Atlanta –  What if tiny radio waves from your luggage could communicate its location to baggage handlers?

Airlines could use that technology to track your bags and prevent them from getting lost or misdirected. That’s the idea behind Delta Air Lines’ new program.
By the end of August 2016, the world’s second largest airline will be placing paper RFID tags on passengers’ bags at 344 airports, including Atlanta, where Delta is headquartered.
Delta is deploying Radio Frequency Identification (RFID) baggage tracking technology, a first for U.S. carriers, providing  customers  with improved real-time tracking of luggage throughout the travel experience.

This move marks a historic shift for Delta and the 120 million bags it handles annually.  RFID will replace barcode hand scanning – the industry standard since the early 90s. With this new technology, scanners use radio waves to capture highly accurate and consistent data stored on an RFID chip embedded in the luggage tag, driving superior tracking and increased transparency.

With RFID, customers will see their bags on and off the aircraft during their journey via push notifications to the Fly Delta mobile app beginning in the fourth quarter of 2016.

“With a $50 million investment in RFID at 344 stations around the globe, we aim to reliably deliver every bag on every flight,” said Bill Lentsch, Delta’s Senior Vice President – Airport Customer Service and Cargo Operations. “This innovative application of technology gives us greater data and more precise information throughout the bag’s journey.”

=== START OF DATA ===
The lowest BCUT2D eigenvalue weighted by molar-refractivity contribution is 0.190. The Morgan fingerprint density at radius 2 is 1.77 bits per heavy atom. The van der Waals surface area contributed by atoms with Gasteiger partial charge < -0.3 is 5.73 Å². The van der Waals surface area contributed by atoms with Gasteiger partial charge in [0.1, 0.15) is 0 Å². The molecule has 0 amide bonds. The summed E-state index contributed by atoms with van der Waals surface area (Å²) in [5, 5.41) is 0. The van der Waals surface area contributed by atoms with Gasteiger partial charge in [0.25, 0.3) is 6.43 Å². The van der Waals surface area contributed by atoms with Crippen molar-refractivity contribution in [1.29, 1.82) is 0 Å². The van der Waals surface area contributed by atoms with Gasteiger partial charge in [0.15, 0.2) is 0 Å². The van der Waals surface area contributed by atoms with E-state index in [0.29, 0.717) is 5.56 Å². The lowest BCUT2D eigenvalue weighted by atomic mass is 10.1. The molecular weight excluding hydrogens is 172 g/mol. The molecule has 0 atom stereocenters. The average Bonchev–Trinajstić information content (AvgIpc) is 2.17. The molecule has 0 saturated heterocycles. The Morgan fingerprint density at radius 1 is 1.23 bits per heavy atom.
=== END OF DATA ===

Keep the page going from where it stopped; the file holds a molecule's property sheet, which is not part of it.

Initial deployments of RFID integrated throughout the baggage process show that bags are tracked at a 99.9 percent success rate, ensuring proper routing and loading.

For customers, RFID means much more than just consistent baggage handling.

“In the same way that customers want information at their fingertips about flight changes, we know our customers want clear visibility to their checked bags,” said Tim Mapes, Delta’s Chief Marketing Officer. “Delta’s industry-first baggage tracking app was a good first step. RFID will allow us to set a new standard for more transparent, interactive tracking on the Fly Delta mobile app.”

Delta teams have deployed 4,600 scanners, installed 3,800 RFID bag tag printers and integrated 600 pier and claim readers to enable hands-free scanning of baggage throughout the handling process. RFID will soon track bags on all Delta mainline and Delta Connection flights.

Spread throughout 84 of Delta’s largest stations, 1,500 belt loaders will give baggage the green light – literally – as it enters and exits the belly of a plane. The belt loader sensor will flash green when the bag is being loaded on the correct aircraft or red when the bag requires additional handling.

Today when a customer misses his or her connection, agents on the ground manually scan each bag to find the customer’s luggage and ensure it is retagged for the new flight. With RFID scanners, agents have the ability to take inventory quickly or pinpoint a single bag.

“We’ve put every part of our process for baggage handling under the microscope and evolved it to the point of industry-leading performance,” Lentsch said. “RFID will give Delta people a great tool to further widen the gap between us and our competitors”.

Better baggage handling processes and enhanced technology have already shrunk the airline’s mishandled bag rates by 68 percent over the past 10 years, establishing Delta as the leading U.S.-based global airline for baggage performance. That system has a rate of properly routed bags somewhere around 95%. With RFID tracking, Delta expects that number to hit 99.9%.

Australia’s Qantas airline has used RFID to track bags, but Delta says no other carrier has implemented an RFID baggage tracking program with this specific kind of technology on this scale.